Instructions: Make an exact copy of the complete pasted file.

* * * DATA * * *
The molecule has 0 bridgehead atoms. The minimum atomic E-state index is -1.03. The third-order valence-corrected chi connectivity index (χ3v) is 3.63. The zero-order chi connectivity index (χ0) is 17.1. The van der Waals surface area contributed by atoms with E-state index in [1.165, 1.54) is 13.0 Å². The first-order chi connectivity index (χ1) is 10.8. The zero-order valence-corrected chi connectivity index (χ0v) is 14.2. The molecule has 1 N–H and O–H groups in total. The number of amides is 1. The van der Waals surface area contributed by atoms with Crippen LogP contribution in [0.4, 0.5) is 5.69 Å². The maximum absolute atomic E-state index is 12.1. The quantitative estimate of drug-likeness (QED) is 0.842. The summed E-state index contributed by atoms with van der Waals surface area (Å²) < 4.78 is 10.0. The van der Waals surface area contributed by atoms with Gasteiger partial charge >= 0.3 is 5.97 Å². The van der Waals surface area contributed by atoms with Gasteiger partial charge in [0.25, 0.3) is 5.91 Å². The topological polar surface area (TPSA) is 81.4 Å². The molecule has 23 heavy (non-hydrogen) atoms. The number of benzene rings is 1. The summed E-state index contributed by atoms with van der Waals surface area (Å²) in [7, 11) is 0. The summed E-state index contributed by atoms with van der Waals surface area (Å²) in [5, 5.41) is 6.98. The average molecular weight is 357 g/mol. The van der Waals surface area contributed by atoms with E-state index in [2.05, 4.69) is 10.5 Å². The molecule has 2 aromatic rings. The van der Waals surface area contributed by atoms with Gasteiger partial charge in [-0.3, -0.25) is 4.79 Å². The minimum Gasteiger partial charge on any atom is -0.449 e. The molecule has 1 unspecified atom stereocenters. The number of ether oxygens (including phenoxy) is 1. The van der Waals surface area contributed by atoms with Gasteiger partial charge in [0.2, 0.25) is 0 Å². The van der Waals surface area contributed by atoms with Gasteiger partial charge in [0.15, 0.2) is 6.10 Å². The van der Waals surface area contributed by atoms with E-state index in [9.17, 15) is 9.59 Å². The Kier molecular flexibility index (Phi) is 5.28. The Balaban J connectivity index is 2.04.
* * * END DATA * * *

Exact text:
The molecule has 0 bridgehead atoms. The minimum atomic E-state index is -1.03. The third-order valence-corrected chi connectivity index (χ3v) is 3.63. The zero-order chi connectivity index (χ0) is 17.1. The van der Waals surface area contributed by atoms with E-state index in [1.165, 1.54) is 13.0 Å². The first-order chi connectivity index (χ1) is 10.8. The zero-order valence-corrected chi connectivity index (χ0v) is 14.2. The molecule has 1 N–H and O–H groups in total. The number of amides is 1. The van der Waals surface area contributed by atoms with Crippen LogP contribution in [0.4, 0.5) is 5.69 Å². The maximum absolute atomic E-state index is 12.1. The quantitative estimate of drug-likeness (QED) is 0.842. The summed E-state index contributed by atoms with van der Waals surface area (Å²) < 4.78 is 10.0. The van der Waals surface area contributed by atoms with Gasteiger partial charge >= 0.3 is 5.97 Å². The van der Waals surface area contributed by atoms with Gasteiger partial charge in [0.25, 0.3) is 5.91 Å². The topological polar surface area (TPSA) is 81.4 Å². The molecule has 23 heavy (non-hydrogen) atoms. The number of benzene rings is 1. The summed E-state index contributed by atoms with van der Waals surface area (Å²) in [7, 11) is 0. The summed E-state index contributed by atoms with van der Waals surface area (Å²) in [5, 5.41) is 6.98. The average molecular weight is 357 g/mol. The van der Waals surface area contributed by atoms with E-state index in [2.05, 4.69) is 10.5 Å². The molecule has 2 aromatic rings. The van der Waals surface area contributed by atoms with Gasteiger partial charge in [-0.3, -0.25) is 4.79 Å². The minimum Gasteiger partial charge on any atom is -0.449 e. The molecule has 1 unspecified atom stereocenters. The number of ether oxygens (including phenoxy) is 1. The van der Waals surface area contributed by atoms with Gasteiger partial charge in [0.2, 0.25) is 0 Å². The van der Waals surface area contributed by atoms with Gasteiger partial charge in [0.15, 0.2) is 6.10 Å². The van der Waals surface area contributed by atoms with E-state index in [9.17, 15) is 9.59 Å². The Kier molecular flexibility index (Phi) is 5.28. The Balaban J connectivity index is 2.04.